First off…what is a lien??? Well, a lien is a right to keep possession of property belonging to another person until a debt owed by that person is discharged. What this all means in laymen’s terms is that if you don’t pay what you agreed to pay, per the terms of whatever contract you have established (i.e. – mortgage, service contract, etc.)…”they” have the right to come for your home –or– otherwise limit your ownership rights with said home.
1 : PROPERTY TAX LIEN
If you don’t pay your property taxes, the government WILL take your property from you. So, if you are planning to sell your house, go ahead and add whatever amount you owe in back property taxes to the total sales price of your place…because that’s what it will take for the sale to actually have a shot at closing.
2 : MORTGAGE LIEN
This one is pretty common. The mortgage you obtained to finance the purchase of your house is inherently a lien. So, obviously, if you opt to sell your house, you will have to pay back the bank all the money you borrowed (plus any interest, fees, and penalties). And, speaking of penalties, watch out! Some mortgages have an “early payment penalty.” This would mean that, for example, if you pay off your 30-year mortgage in year 8…you will be penalized with an additional fee, separate to those that were mentioned above.
3 : MECHANIC’S LIEN
Pause. This doesn’t literally refer exclusively to mechanics (although it would apply, if a mechanic was indeed involved). A mechanic’s lien is a security interest in the title to property for the benefit of those who have supplied labor or materials that improve the property. What this means: If somebody works on your house and you don’t pay them…when you go to sell, they can demand (and will receive) payment from the proceeds from your sale, equal the amount owed, per your original service contract.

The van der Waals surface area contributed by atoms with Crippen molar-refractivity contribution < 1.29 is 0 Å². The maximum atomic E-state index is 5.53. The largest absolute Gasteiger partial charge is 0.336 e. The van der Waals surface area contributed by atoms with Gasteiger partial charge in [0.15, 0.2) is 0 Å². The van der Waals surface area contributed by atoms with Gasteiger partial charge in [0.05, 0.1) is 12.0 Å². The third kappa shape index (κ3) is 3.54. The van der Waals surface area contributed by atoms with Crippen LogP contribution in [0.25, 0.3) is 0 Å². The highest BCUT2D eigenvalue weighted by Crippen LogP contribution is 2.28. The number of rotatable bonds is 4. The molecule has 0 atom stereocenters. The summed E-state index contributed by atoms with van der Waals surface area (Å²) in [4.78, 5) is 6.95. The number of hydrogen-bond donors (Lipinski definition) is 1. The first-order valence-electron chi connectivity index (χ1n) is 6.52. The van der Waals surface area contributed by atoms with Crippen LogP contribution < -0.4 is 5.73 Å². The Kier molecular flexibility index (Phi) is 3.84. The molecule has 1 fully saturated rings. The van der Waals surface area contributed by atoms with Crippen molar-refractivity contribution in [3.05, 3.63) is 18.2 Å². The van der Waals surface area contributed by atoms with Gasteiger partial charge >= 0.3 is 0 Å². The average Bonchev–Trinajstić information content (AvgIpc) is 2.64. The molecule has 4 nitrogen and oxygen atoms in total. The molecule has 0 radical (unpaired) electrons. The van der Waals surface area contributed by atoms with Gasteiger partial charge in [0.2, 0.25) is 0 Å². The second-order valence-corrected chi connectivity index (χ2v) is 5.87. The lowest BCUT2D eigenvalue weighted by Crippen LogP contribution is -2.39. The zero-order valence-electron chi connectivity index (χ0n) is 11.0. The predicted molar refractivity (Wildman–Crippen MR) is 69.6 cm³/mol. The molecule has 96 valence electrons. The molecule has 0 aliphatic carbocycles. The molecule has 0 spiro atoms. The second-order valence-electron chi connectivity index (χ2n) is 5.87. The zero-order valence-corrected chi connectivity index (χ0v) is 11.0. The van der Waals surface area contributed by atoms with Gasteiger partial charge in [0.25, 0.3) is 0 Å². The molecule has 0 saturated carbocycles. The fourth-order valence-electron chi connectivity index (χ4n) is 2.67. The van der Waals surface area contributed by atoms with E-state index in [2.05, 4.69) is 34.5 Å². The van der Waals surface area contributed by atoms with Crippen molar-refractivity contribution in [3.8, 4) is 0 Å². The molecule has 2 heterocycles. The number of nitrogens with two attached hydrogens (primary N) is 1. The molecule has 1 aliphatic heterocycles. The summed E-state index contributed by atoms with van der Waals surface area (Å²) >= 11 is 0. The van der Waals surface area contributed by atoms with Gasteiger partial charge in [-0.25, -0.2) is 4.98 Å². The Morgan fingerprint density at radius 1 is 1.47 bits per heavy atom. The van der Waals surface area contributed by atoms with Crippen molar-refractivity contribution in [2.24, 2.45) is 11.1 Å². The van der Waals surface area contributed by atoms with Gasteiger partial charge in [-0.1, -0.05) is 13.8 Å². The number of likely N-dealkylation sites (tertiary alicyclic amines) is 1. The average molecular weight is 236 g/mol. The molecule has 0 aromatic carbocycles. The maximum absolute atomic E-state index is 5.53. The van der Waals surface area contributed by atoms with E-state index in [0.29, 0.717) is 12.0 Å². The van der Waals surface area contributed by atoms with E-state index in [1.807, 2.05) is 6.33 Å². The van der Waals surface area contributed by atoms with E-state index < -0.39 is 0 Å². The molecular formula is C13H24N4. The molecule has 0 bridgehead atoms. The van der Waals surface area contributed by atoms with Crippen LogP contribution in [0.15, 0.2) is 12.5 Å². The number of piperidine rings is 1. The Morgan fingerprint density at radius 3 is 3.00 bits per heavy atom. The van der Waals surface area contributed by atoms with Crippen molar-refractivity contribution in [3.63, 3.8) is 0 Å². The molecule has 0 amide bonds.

4 : VENDEE’S LIEN
What if you sell your house to someone….but, somebody else comes a week later and wants to give you $25,000 more! Forget that first person, right?!? WROOONG! The original buyer (with whom you have already entered into contract) has the legal right to secure a vendee’s lien, thus preventing you from selling the property to anyone but him/her.
5 : ATTACHMENT LIEN
Ok, this one surprises people a bit, sometimes. But you should know that there are scenarios in which a court judge is at liberty to “attach” a lien against your property should a case against you be underway, whereby you are being sued (for anything) for damages. And, this lien would be applied prior to the actual judgment being rendered. The point of this, naturally, is to (somewhat) ensure that the plaintiff would be able to collect the at least some percentage of the damages awarded, should the case indeed be ruled in their favor. NOTE – The judgment imposing this attachment may have NOTHING to do with the actual property itself. (Wild, right?)
BONUS : JUDGMENT LIEN
A court judge also applies this type of lien, but only after a judgment would have been rendered against you in a closed suit, whereby it was determined that you were responsible for damages. (Surprise, surprise.)
(Oh, and by the way…the above list is ordered in priority of who owns the rights to collect first, 99% of the time. Obviously, the government wins this battle every time).
– – – > So saith The JD PALLAS REALTORS ®